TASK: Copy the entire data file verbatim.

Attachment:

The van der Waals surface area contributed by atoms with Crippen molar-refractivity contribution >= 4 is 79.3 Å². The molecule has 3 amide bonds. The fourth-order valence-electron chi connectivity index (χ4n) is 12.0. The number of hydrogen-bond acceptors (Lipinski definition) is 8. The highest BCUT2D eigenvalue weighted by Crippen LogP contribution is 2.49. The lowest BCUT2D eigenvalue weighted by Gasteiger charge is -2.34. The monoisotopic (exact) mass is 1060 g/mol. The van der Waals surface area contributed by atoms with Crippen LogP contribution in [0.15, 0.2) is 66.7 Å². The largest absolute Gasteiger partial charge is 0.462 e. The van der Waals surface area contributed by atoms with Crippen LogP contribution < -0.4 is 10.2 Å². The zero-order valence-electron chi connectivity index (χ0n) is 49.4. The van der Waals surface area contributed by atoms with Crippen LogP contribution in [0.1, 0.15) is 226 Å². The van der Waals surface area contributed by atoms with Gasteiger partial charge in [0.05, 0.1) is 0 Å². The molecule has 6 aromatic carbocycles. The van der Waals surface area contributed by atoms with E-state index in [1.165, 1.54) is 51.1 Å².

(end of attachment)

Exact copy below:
The van der Waals surface area contributed by atoms with Crippen molar-refractivity contribution >= 4 is 79.3 Å². The molecule has 3 amide bonds. The fourth-order valence-electron chi connectivity index (χ4n) is 12.0. The number of hydrogen-bond acceptors (Lipinski definition) is 8. The highest BCUT2D eigenvalue weighted by Crippen LogP contribution is 2.49. The lowest BCUT2D eigenvalue weighted by Gasteiger charge is -2.34. The monoisotopic (exact) mass is 1060 g/mol. The van der Waals surface area contributed by atoms with Crippen LogP contribution in [0.15, 0.2) is 66.7 Å². The largest absolute Gasteiger partial charge is 0.462 e. The van der Waals surface area contributed by atoms with Crippen LogP contribution < -0.4 is 10.2 Å². The zero-order valence-electron chi connectivity index (χ0n) is 49.4. The van der Waals surface area contributed by atoms with Crippen LogP contribution in [0.1, 0.15) is 226 Å². The van der Waals surface area contributed by atoms with Gasteiger partial charge in [0.05, 0.1) is 0 Å². The molecule has 6 aromatic carbocycles. The van der Waals surface area contributed by atoms with E-state index in [1.165, 1.54) is 51.1 Å².